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For older version: Switch Engine to Cycle Render. Go to World tab in Properties panel. Locate to Surface Section and click Use Nodes. Finally pick your color.


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Sample size affects the amount of rays casted from your camera. Low sample size yields a lower quality image but a faster render time. Your image resolution is the canvas size of your image. Image quality depends on the resolution of the display which you view the image. For example if you have a 1920x1080 monitor and you render your image in 3840x2160; your ...


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One solution could be like this: 1a) Add an empty to your scene, add as many "object location constraints" as "copy location" as you have cameras, give each copy location constraint another camera as target 2b) add a "track to constraints" to all of your planes with target to your empty In my example i have just two cams to ...


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One possible way you could do it is use this node setup: So the idea is to create a vertex color layer, which you paint manually which represents the rust. Then in the shader editor you use this vertex color information to use the rust, otherwise your "normal" shader.


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When you specify the image, Blender loads the image. Since this image is already referenced elsewhere, reloading the image reverts any unsaved image work. You need to save your edited image-- need to save your texture painting. If you don't want to overwrite your base image, you need to save this as a different image than the base image you used. You can ...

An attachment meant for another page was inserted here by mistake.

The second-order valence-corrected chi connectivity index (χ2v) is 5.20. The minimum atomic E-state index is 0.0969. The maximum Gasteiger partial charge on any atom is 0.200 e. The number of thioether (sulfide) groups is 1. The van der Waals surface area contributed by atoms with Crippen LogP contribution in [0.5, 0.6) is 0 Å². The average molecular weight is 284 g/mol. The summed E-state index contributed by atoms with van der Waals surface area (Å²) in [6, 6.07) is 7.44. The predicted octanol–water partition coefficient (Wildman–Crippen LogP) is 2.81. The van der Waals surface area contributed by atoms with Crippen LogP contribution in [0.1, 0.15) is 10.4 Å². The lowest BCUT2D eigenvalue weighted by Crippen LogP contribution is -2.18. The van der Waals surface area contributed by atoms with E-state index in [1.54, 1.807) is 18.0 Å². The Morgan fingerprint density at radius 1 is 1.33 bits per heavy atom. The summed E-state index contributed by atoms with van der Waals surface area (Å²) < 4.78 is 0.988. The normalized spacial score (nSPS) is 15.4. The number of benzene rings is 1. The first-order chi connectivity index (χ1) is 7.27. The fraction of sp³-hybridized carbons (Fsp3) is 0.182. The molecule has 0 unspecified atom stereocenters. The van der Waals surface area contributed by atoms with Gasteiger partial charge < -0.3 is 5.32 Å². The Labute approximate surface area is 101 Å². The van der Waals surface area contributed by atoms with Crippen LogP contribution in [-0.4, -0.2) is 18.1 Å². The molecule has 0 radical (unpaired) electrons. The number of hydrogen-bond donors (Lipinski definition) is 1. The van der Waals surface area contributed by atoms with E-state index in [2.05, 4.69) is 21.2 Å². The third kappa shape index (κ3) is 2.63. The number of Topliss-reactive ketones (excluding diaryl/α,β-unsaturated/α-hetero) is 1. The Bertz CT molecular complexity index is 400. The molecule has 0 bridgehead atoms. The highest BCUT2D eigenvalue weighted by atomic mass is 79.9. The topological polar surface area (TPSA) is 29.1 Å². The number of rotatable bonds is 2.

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Voxel data Cycles supports at the moment only VDB volumetric format, but you can use a shader (originally posted by PGmath) ... there is just one annoying thing ... you would have to merge images into one horizontal strip (for example with Sprite Tool it is just limited to 99 images (rows) in spreadsheet, so I did it in two steps, but there is probably ...


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Texture in blender is set to "no limit" by default, so you have the highest quality and all depends on your image size. If you wanna change that down to something smaller, you need to go to the Render settings > Simplify > Viewport > Texture limit. That option in c4d is for the viewport to display a better quality texture


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Images as Plane You can try build-in addon Import Images as Planes ... under import properties you can specify a distance between images and axis ... also you can choose a type of material ... it is packed into a Node Group, that's handy, because if you change a mind later, you can adjust nodes inside this group and all planes will share this adjustments. ...